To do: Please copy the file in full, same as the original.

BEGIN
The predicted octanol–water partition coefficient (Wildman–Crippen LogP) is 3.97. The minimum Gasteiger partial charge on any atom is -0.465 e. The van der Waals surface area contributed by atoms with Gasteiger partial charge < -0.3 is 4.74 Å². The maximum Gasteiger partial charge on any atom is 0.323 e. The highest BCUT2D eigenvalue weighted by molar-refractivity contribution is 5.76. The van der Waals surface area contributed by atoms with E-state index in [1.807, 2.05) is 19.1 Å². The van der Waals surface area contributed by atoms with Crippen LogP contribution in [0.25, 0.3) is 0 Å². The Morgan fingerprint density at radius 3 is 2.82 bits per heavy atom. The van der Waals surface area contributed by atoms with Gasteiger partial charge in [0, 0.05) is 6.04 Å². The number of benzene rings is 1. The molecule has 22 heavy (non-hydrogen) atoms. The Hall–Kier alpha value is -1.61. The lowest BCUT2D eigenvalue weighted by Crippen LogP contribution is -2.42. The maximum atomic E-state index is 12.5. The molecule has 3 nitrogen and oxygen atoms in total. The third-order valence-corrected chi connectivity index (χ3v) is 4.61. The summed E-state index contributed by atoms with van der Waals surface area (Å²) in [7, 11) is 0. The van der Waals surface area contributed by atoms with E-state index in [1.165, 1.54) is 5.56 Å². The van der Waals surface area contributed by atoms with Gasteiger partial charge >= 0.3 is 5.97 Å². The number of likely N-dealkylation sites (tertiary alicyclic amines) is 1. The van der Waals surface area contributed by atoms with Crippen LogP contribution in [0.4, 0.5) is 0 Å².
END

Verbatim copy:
The predicted octanol–water partition coefficient (Wildman–Crippen LogP) is 3.97. The minimum Gasteiger partial charge on any atom is -0.465 e. The van der Waals surface area contributed by atoms with Gasteiger partial charge < -0.3 is 4.74 Å². The maximum Gasteiger partial charge on any atom is 0.323 e. The highest BCUT2D eigenvalue weighted by molar-refractivity contribution is 5.76. The van der Waals surface area contributed by atoms with E-state index in [1.807, 2.05) is 19.1 Å². The van der Waals surface area contributed by atoms with Crippen LogP contribution in [0.25, 0.3) is 0 Å². The Morgan fingerprint density at radius 3 is 2.82 bits per heavy atom. The van der Waals surface area contributed by atoms with Gasteiger partial charge in [0, 0.05) is 6.04 Å². The number of benzene rings is 1. The molecule has 22 heavy (non-hydrogen) atoms. The Hall–Kier alpha value is -1.61. The lowest BCUT2D eigenvalue weighted by Crippen LogP contribution is -2.42. The maximum atomic E-state index is 12.5. The molecule has 3 nitrogen and oxygen atoms in total. The third-order valence-corrected chi connectivity index (χ3v) is 4.61. The summed E-state index contributed by atoms with van der Waals surface area (Å²) in [7, 11) is 0. The van der Waals surface area contributed by atoms with E-state index in [1.165, 1.54) is 5.56 Å². The van der Waals surface area contributed by atoms with Gasteiger partial charge >= 0.3 is 5.97 Å². The number of likely N-dealkylation sites (tertiary alicyclic amines) is 1. The van der Waals surface area contributed by atoms with Crippen LogP contribution in [0.4, 0.5) is 0 Å².